Ghosts of Modernity
Is URBEXING providing a community or vandalising history?
Steven Taylor started exploring his urban environment as a teenager. Inspired by the teenage mutant ninja turtles, he wondered what was down a tunnel he saw on the bus to school so he went out with his dolphin torch and gumboots, to explore. This was the 90’s before social media. Now a couple of decades on, social media has changed urban exploration making it a more vibrant and communal experience but on the flipside, it opens the door to vandalism and potential destruction of these abandoned places.
From abandoned buildings, apartment blocks, hospitals, cranes, residential houses, buildings under construction, rooftops, drains and tunnels, urban explorers take to these unoccupied spaces out of boredom, to experience and preserve history in a photograph, or are drawn to the unknown, the ghosts of modernity that these spaces evoke.
Taylor started exploring alone; his first experience found a secret entrance to a race course.
As he got older he heard about Cave Clan and realised there were other people who liked to do the same thing. Cave clan started in 1986 in Melbourne and predominantly explore drains and caves, but what was once a very local group has grown in size with a group in Sydney and Taylor says if he wanted to find someone in the Ukraine or Canada to explore with he could and in fact this led to him being arrested in the Paris catacombs.
With social media, there is shared knowledge and you can explore with like minded individuals. There are organised explorations and each year they celebrate with an event called "The Clannies" with a big party giving genuine accolades and appreciation as well as some tongue-in-cheek awards like the “crash out” award for someone who fell asleep in the most precarious situation or "the biggest coward" award, both of which he has won over the years.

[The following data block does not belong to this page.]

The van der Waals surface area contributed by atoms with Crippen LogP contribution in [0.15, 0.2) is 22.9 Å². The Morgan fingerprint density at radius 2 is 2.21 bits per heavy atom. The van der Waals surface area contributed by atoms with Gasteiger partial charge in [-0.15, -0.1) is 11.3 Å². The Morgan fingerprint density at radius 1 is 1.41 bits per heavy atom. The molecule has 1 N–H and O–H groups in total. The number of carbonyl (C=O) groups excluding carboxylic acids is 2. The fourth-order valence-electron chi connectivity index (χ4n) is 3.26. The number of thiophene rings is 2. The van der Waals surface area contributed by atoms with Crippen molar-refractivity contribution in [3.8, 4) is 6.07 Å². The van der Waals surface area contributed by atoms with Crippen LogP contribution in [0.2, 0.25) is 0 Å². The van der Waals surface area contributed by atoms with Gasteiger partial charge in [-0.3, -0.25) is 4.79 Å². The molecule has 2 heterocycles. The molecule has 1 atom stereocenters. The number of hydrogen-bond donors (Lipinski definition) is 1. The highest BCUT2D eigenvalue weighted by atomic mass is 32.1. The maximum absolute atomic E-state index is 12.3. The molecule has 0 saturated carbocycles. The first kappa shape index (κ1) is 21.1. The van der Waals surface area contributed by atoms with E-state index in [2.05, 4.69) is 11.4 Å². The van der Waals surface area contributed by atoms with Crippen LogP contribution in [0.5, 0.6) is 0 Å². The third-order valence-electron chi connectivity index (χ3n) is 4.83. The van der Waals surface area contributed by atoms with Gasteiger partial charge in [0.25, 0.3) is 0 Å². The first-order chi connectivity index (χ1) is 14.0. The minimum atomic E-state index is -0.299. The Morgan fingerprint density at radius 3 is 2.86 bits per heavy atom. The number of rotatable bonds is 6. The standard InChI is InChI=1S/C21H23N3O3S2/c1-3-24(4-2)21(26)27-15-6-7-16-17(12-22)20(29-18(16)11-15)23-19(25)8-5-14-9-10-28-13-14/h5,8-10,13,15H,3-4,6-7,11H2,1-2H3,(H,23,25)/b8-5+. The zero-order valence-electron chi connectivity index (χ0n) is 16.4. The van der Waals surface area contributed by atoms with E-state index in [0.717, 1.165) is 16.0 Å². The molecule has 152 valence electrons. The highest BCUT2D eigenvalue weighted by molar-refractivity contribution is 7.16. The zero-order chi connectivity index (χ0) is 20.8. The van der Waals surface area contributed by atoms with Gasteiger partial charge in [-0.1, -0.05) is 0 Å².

This event brings people from interstate and even internationally at the end of the drain season in Autumn in Melbourne and over the October long weekend in Sydney.
The golden rule of Cave Clan is “when it rains, no drains”. And for a long time they could say that no one had ever died exploring. That was until in a horrible irony, a firefighter, doing a trainnig exercise in the rain to see if he could rescue someone, died.
Other rules recommend exploring with someone, never alone, and not removing a manhole when you don’t know what is above it.
“Johnno” is 18 and has been exploring since he was around 13. He started exploring with his younger brother and they often did it with their parents. If they were on a trip, they might see something and then pull over as a family and explore. He found it thrilling being interested in abandoned buildings and the feelings they evoked.
But he says there are rules for explorers that are particular to these spaces.
“Take nothing but photos, leave nothing but footprints”
The artistic side of this activity is a big part of the appeal to people from all walks of life. Both Steven and Johnno explore for visual appeal and take photographs which they share on social media. This exhibitive outlet has led to more exposure of urban exploration. The images have an eerie feeling, almost post-apocalyptic sense, as if someone just up and left mid-sentence.
But there are always dangers present in exploring. “Johnno” was exploring a gasworks in Bathurst and his mum broke her leg jumping the two metre high fence. She had to be rescued by the fire brigade and taken to hospital. She doesn’t explore anymore. Being really interested in the urban part of exploring “Johnno” was in Egypt with his grandmother and brother and he scaled the second tallest building and was confronted by Interpol.
A big danger of exploring is being found out by security or police and the illegality can pose a risk when trying to escape trouble. This is when accidents can happen.
Slippn an artist and explorer fell six floors and broke her back spending six months in recovery. She was drawn to the activity by the evocative images on Instagram, John Baily wrote in an article for the Sydney Morning Herald. She no longer explores.
Social media has led to growing interest in the activity through the shared photos, but there is a downside.